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Painkiller #659 (general) #186 (Heavy Metal)

Painkiller is the twelfth studio album by British heavy metal band Judas Priest, released in September 1990. It is the last Judas Priest album to feature lead singer Rob Halford until his return for the 2005 album Angel of Retribution and the first to feature drummer Scott Travis.

Painkiller is the first Judas Priest album to feature drummer Scott Travis, who replaced long-time drummer Dave Holland in 1989. Travis was previously a member of Los Angeles band Racer X and with his heavy use of double pedals and blast beats, it gave Judas Priest a new sound and heavier edge.

The album was recorded at Miraval Studios, Brignoles, France in early 1990 and mixed at Wisseloord StudiosHilversum, the Netherlands later that year. It was produced by the band and Chris Tsangarides, marking the first time since 1978's Killing Machine that Judas Priest had not worked with Tom Allom and the first time since 1976's Sad Wings of Destiny that Judas Priest and Tsangarides worked together.

Despite the album being finished in March 1990, the album's release was delayed due to the pending, much-publicized subliminal message trial that began on 16 July 1990. The band was the subject of a civil lawsuit alleging their recording was responsible for the suicide attempts of two young men in Reno, Nevada on 23 December 1985. The case was eventually dismissed on 24 August 1990. With the trial behind them, the band finally released the album on 3 September 1990 on LPcassette and CD.

The album was certified Gold by RIAA in January 1991. A remastered CD was released in May 2001, including a live recording of "Leather Rebel" and a previously unreleased song, "Living Bad Dreams". The album received a Grammy nomination for Best Metal Performance at the 33rd Annual Grammy Awards, losing to Metallica's cover of the Queen song "Stone Cold Crazy".

Critical reaction to Painkiller has been overwhelmingly positive, especially from the metal community. On, the album holds an average score of 92% based on 26 reviews.[6]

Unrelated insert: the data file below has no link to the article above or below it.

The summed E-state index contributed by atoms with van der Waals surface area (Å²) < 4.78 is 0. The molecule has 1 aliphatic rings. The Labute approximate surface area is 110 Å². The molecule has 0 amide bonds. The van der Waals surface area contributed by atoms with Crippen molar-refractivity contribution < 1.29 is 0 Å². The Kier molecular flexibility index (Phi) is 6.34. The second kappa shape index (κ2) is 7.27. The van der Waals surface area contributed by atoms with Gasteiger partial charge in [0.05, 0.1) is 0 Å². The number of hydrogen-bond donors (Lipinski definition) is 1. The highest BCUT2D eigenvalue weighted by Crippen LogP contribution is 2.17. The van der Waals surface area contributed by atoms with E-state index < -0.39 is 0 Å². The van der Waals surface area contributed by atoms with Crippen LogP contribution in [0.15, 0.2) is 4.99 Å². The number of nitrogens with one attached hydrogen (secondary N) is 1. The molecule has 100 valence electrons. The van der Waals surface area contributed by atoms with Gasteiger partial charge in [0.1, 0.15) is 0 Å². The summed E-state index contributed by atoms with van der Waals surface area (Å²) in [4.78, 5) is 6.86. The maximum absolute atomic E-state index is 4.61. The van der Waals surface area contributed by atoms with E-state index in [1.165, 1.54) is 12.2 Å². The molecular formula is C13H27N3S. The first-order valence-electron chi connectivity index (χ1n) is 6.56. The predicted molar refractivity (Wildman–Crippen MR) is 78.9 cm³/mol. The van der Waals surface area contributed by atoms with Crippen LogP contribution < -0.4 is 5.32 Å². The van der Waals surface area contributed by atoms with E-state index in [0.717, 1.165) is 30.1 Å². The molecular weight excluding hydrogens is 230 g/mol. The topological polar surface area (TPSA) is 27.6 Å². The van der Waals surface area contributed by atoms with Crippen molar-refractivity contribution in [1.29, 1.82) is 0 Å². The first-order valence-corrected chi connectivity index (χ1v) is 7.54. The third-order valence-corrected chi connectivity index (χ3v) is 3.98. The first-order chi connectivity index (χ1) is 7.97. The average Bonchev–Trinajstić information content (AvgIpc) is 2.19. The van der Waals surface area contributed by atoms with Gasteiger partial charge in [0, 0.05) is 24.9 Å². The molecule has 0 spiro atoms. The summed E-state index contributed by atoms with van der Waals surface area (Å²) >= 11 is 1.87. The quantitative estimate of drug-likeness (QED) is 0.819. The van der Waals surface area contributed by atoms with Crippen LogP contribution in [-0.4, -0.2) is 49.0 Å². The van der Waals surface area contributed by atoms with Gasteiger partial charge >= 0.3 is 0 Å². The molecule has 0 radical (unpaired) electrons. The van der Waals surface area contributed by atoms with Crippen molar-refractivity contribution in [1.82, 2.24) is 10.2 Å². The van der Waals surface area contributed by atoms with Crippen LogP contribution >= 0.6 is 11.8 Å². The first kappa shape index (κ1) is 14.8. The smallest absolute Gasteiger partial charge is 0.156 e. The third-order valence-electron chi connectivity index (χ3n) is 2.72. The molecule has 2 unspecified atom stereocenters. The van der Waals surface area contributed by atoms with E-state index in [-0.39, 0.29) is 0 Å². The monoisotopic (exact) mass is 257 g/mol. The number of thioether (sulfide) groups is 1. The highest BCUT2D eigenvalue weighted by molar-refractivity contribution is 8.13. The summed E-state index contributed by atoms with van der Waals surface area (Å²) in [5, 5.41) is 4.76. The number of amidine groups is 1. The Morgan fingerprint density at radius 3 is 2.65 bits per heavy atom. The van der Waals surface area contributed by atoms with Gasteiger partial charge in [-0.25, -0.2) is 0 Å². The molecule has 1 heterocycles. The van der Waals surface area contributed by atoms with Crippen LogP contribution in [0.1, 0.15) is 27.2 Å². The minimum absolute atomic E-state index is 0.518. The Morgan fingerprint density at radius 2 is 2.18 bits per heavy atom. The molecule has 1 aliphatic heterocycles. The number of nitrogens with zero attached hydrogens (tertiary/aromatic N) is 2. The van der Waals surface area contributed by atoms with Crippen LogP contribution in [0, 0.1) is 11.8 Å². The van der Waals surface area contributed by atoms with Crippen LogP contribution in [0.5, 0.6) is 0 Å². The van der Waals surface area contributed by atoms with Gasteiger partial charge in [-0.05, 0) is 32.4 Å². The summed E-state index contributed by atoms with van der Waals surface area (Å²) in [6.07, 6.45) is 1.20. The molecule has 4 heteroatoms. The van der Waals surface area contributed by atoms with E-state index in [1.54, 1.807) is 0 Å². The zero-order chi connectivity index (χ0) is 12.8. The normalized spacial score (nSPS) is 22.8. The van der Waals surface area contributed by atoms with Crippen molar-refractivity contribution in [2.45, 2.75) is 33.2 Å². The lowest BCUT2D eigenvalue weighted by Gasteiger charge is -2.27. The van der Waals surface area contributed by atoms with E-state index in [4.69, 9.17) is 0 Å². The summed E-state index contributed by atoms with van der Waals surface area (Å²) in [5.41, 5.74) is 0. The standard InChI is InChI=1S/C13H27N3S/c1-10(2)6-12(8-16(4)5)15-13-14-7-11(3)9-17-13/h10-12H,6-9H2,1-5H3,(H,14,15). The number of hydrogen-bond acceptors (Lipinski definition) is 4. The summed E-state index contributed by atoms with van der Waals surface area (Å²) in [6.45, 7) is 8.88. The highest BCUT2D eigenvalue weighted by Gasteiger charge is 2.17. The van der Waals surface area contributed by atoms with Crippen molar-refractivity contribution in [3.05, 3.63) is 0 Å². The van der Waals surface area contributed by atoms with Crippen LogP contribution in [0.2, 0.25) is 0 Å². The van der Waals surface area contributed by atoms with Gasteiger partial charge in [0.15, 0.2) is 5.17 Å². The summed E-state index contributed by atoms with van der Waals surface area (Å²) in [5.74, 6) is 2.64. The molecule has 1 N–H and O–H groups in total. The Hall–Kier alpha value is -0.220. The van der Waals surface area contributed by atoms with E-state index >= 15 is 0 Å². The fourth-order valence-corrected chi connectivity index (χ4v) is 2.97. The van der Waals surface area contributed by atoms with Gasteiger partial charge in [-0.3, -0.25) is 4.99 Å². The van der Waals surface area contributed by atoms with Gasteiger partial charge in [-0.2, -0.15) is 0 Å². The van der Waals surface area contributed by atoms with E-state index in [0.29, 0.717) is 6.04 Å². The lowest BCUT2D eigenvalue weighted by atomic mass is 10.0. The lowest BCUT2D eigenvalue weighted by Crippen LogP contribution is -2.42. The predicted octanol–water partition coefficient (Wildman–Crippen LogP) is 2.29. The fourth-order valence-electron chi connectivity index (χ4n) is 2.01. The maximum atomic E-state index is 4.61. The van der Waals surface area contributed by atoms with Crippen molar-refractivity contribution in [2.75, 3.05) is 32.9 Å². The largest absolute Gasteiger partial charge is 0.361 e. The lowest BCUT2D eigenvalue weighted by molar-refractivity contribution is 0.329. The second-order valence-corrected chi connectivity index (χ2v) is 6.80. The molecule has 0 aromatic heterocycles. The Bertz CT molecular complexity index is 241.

Most of the album's tracks were performed live on the Painkiller World Tour, with the title track becoming one of the band's concert staples. "Hell Patrol", "All Guns Blazing", "A Touch of Evil", "Night Crawler" and "Between the Hammer and the Anvil" have all returned to the setlist on later tours, while "Metal Meltdown" and "Leather Rebel" were retired after only a few performances in 1990. "One Shot at Glory" and the intro "Battle Hymn" are the only tracks not yet performed live from the album.

Following the tour for this album, singer Rob Halford left the band in May 1992 and maintained little contact with his former bandmates throughout the 1990s. The reason for this was growing tensions within the band, along with Halford's desire to explore new musical territory by creating a new band of his own, Fight, which forced him to legally leave Judas Priest to allow this creation to be sold. Judas Priest remained inactive for several years after Halford had gone; however, the band would eventually re-vamp, record, and tour, recruiting new singer Tim "Ripper" Owens in 1996, who would perform on the studio albums Jugulator and Demolition.


Chart (1990) Peak
Australian Albums (ARIA)[7] 60
Austrian Albums (Ö3 Austria)[8] 22
German Albums (Offizielle Top 100)[9] 7
New Zealand Albums (RMNZ)[10] 27
Norwegian Albums (VG-lista)[11] 19
Swedish Albums (Sverigetopplistan)[12] 19
Swiss Albums (Schweizer Hitparade)[13] 14
UK Albums (OCC)[14] 26
US Billboard 200[15] 26


Region Certification Certified units/Sales
Canada (Music Canada)[16] Gold 50,000^
United States (RIAA)[17] Gold 500,000^
Worldwide sales:   2,000,000

^shipments figures based on certification alone

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